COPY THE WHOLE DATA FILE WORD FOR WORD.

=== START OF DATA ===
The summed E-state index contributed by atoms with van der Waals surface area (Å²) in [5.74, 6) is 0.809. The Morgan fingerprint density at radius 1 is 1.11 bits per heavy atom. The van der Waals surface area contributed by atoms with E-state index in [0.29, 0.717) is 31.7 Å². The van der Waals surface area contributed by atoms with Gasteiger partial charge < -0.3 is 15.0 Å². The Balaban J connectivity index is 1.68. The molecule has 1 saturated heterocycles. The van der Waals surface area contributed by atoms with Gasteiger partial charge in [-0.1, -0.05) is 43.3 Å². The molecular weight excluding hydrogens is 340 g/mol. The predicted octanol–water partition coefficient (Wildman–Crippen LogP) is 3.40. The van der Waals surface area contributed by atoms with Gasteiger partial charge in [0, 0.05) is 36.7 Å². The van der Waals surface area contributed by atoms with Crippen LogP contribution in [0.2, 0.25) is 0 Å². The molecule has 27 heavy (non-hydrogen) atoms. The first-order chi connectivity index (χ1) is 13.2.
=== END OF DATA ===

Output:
The summed E-state index contributed by atoms with van der Waals surface area (Å²) in [5.74, 6) is 0.809. The Morgan fingerprint density at radius 1 is 1.11 bits per heavy atom. The van der Waals surface area contributed by atoms with E-state index in [0.29, 0.717) is 31.7 Å². The van der Waals surface area contributed by atoms with Gasteiger partial charge < -0.3 is 15.0 Å². The Balaban J connectivity index is 1.68. The molecule has 1 saturated heterocycles. The van der Waals surface area contributed by atoms with Gasteiger partial charge in [-0.1, -0.05) is 43.3 Å². The molecular weight excluding hydrogens is 340 g/mol. The predicted octanol–water partition coefficient (Wildman–Crippen LogP) is 3.40. The van der Waals surface area contributed by atoms with Gasteiger partial charge in [0, 0.05) is 36.7 Å². The van der Waals surface area contributed by atoms with Crippen LogP contribution in [0.2, 0.25) is 0 Å². The molecule has 27 heavy (non-hydrogen) atoms. The first-order chi connectivity index (χ1) is 13.2.